• Traveler’s Quarantine: Implement a policy requiring workers to work from home or work in an isolated environment after traveling. The length of time for quarantine should consider CDC, state and local guidelines.
  • Signage: Add proper signage to inform occupants of cleaning procedures, mask usage, distancing reminders, and other CDC recommended guidelines.
  • Restricted use of shared spaces:  If small vestibules or elevators must be used, consider limiting capacity where possible and staggering break times.
  • Green Cleaning Policy: Implement a Green Cleaning Policy to reduce the use of potentially harmful chemicals. This policy should detail products for purchase, as well as guidelines for product use, such as: when decontaminants should be used (usually once to remove known virus contamination) vs. when disinfectants should be used (more frequently for general cleaning).
  • Employee H&S: Implement an employee/occupant self-temperature monitoring station in lobby or vestibule, or prior to entry to general office space. Implement an employee self-disinfecting policy for the individual employee work area. Discourage sharing of electronic devices and office supplies or equipment.
  • Risk Assessments: Allowing employees and/or regular occupants into your organizational space poses a plethora of risks. Work with 3R to determine the issues (internal and external) that are material to your organization and that have the potential to disrupt your organizational goals:

– Which risks are most pertinent?
– What policies and procedures do you have in place to lessen the impacts of these risks?

  • Occupant Survey: Customize procedures based on feedback from employee surveys and an assessment of the potential shocks and stressors in your organization. Work with 3R to answer the following questions:

– What kind of wants/needs do your regular occupants have and how can you best meet those requirements when workers are in or outside of the office (e.g. social interaction, and physical and mental health)?
– How can you best accommodate employees who need backup child-care if their provider is not available?
– Does anyone have potential chemical sensitivities? If so, can you offer tele-working opportunities for those who are sensitive to the particular chemicals that are required to address the contaminants in the workplace.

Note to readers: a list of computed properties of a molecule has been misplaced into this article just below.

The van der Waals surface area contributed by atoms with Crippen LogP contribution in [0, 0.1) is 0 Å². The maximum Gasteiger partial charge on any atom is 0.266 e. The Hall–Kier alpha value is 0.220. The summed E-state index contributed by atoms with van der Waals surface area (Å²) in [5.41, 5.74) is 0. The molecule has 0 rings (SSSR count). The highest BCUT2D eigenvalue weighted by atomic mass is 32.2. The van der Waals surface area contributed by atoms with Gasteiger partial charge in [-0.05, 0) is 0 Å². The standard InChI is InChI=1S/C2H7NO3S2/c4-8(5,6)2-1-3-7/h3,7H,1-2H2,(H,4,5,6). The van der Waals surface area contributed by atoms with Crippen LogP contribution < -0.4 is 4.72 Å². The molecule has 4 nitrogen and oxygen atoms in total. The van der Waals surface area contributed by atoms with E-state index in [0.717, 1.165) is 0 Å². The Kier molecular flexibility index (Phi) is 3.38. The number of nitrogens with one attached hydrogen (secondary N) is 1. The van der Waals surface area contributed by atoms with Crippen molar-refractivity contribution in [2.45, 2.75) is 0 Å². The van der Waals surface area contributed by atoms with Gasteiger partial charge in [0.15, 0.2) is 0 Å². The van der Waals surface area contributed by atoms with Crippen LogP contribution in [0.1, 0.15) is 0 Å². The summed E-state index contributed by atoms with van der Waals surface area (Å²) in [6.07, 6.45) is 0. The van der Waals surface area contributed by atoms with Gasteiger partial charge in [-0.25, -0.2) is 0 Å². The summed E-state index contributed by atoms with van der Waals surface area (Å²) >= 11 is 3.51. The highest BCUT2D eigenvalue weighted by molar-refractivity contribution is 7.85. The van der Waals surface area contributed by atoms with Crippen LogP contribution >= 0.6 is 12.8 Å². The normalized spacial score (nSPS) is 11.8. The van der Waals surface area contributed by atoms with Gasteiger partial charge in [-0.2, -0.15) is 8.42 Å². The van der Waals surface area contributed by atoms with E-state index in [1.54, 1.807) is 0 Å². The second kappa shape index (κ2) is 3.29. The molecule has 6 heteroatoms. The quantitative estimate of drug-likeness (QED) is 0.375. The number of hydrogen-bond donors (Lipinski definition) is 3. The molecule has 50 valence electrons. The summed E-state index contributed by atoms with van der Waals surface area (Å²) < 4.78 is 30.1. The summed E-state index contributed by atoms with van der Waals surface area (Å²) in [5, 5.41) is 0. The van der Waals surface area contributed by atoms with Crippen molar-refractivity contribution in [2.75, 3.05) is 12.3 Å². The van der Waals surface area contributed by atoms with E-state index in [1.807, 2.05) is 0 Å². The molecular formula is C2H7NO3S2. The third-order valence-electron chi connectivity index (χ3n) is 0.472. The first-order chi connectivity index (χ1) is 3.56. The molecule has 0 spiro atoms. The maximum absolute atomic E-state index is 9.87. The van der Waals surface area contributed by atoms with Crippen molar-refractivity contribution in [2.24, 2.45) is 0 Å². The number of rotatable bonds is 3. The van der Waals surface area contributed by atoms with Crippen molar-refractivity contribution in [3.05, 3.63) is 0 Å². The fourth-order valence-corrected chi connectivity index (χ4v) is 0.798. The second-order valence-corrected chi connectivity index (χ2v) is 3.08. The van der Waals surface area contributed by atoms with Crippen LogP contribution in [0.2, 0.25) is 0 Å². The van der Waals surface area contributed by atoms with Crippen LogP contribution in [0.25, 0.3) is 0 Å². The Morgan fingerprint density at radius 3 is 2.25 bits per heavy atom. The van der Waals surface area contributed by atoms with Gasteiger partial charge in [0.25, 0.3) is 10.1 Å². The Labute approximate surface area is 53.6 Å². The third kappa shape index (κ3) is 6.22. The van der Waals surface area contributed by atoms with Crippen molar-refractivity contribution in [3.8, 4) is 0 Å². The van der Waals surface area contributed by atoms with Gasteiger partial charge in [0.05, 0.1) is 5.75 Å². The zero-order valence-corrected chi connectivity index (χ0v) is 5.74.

3R can help tailor policies and surveys based on your organization structure and typical operations. Once workers return to your organizational space, occupant surveys can be a great way to gauge the effectiveness of your policies and procedures. 

Custodial Staff and Individual Employees

Cleaning protocols and products should be high on your list to ensure a healthy return to the workspace. While we all may be quick to grab the most potent decontaminant every time a countertop, doorknob, or keyboard is touched, we must be wary of the chemicals that we expose ourselves to, sometimes even on a short-term basis. Whether you are responsible for the heavy-duty cleaning in an office space or simply are a conscious employee, consider the following:

  • Green Cleaning ImplementationEnsure that staff and employees are aware of the following distinction:

– Decontaminants: Use powerful decontaminants to sterilize the workspace prior to reopening but be cautious of use and use sparingly thereafter.
– Disinfectants: Look for general cleaning products that meet criteria such as GreenSeal, EPA Safer Choice Standard and/or other third-party certified criteria.

  • Safety measures: Consider posting CDC approved signage indicating that social distancing, respiratory etiquette, handwashing, surface disinfecting, and wearing masks and reducing face touching are major factors in reducing virus transmission. Provide sanitizer stations as required.
  • Maintenance hours: Schedule routine cleanings or non-emergency maintenance during times of no to low occupancy.
  • Restricted use of shared spaces: Avoid shared areas such as small vestibules, elevators, congested conference rooms and seating or lounge areas.
  • Touchless Tech: Consider the addition of touchless garbage and recycling bins, faucets and soap dispensers.
  • Pack in/Pack out: As an individual employee, consider actions such as bringing your own cookware, silverware, mugs, and office supplies. Bringing your own supplies and taking everything with you to be washed at home may seem burdensome but can help prevent cross contamination and virus spread.

3R can help to assess organizational requirements and design programs to meet organizational needs. 

Additional Long-term Considerations:

One way to make sure all your bases are covered long term is by implementing a Business Continuity Plan to prepare for and lessen negative impacts felt from a disruption. 3R can assist you in preparing a plan to best meet your needs and manage your business risks.

In these uncertain and challenging times, sustainability is more important than ever for the long-term health, success and resilience of your business. Considering the health of your occupants, performing risk assessments, and implementing emergency and general policies and procedures all fall under the sustainability umbrella. The checklist outlined above highlights only a few of the strategies that require consideration. Working with 3R to assess current policies and procedures can help you to push the envelope, moving beyond sustainability to become a truly resilient organization. Call us today for a virtual tour of our successful office re-entry plan, and for more information on how we can help your organization prepare for a safe, healthy, and successful re-opening, not for just today but for every day.